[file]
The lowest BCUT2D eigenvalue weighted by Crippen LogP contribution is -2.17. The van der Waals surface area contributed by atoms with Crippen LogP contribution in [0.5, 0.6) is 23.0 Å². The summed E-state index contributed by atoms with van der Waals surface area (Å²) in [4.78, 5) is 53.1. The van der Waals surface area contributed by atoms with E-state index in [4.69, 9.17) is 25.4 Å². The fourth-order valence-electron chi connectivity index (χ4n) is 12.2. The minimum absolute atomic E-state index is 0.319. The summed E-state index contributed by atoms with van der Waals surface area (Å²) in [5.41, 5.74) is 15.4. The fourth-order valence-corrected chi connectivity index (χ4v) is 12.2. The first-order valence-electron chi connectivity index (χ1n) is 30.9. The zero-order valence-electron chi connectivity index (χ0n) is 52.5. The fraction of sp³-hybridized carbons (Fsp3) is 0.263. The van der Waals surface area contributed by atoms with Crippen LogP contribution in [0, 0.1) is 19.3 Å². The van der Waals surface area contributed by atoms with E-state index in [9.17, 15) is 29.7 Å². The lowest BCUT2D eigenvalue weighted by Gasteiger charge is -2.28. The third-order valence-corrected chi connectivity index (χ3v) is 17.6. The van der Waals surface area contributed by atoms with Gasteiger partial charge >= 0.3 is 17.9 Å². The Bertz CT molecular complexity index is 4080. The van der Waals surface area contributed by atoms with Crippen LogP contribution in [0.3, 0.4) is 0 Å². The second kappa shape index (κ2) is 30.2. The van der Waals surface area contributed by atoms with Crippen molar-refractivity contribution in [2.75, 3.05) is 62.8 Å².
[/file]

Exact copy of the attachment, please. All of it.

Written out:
The lowest BCUT2D eigenvalue weighted by Crippen LogP contribution is -2.17. The van der Waals surface area contributed by atoms with Crippen LogP contribution in [0.5, 0.6) is 23.0 Å². The summed E-state index contributed by atoms with van der Waals surface area (Å²) in [4.78, 5) is 53.1. The van der Waals surface area contributed by atoms with E-state index in [4.69, 9.17) is 25.4 Å². The fourth-order valence-electron chi connectivity index (χ4n) is 12.2. The minimum absolute atomic E-state index is 0.319. The summed E-state index contributed by atoms with van der Waals surface area (Å²) in [5.41, 5.74) is 15.4. The fourth-order valence-corrected chi connectivity index (χ4v) is 12.2. The first-order valence-electron chi connectivity index (χ1n) is 30.9. The zero-order valence-electron chi connectivity index (χ0n) is 52.5. The fraction of sp³-hybridized carbons (Fsp3) is 0.263. The van der Waals surface area contributed by atoms with Crippen LogP contribution in [0, 0.1) is 19.3 Å². The van der Waals surface area contributed by atoms with E-state index in [9.17, 15) is 29.7 Å². The lowest BCUT2D eigenvalue weighted by Gasteiger charge is -2.28. The third-order valence-corrected chi connectivity index (χ3v) is 17.6. The van der Waals surface area contributed by atoms with Gasteiger partial charge >= 0.3 is 17.9 Å². The Bertz CT molecular complexity index is 4080. The van der Waals surface area contributed by atoms with Crippen LogP contribution in [0.3, 0.4) is 0 Å². The second kappa shape index (κ2) is 30.2. The van der Waals surface area contributed by atoms with Crippen molar-refractivity contribution in [2.75, 3.05) is 62.8 Å².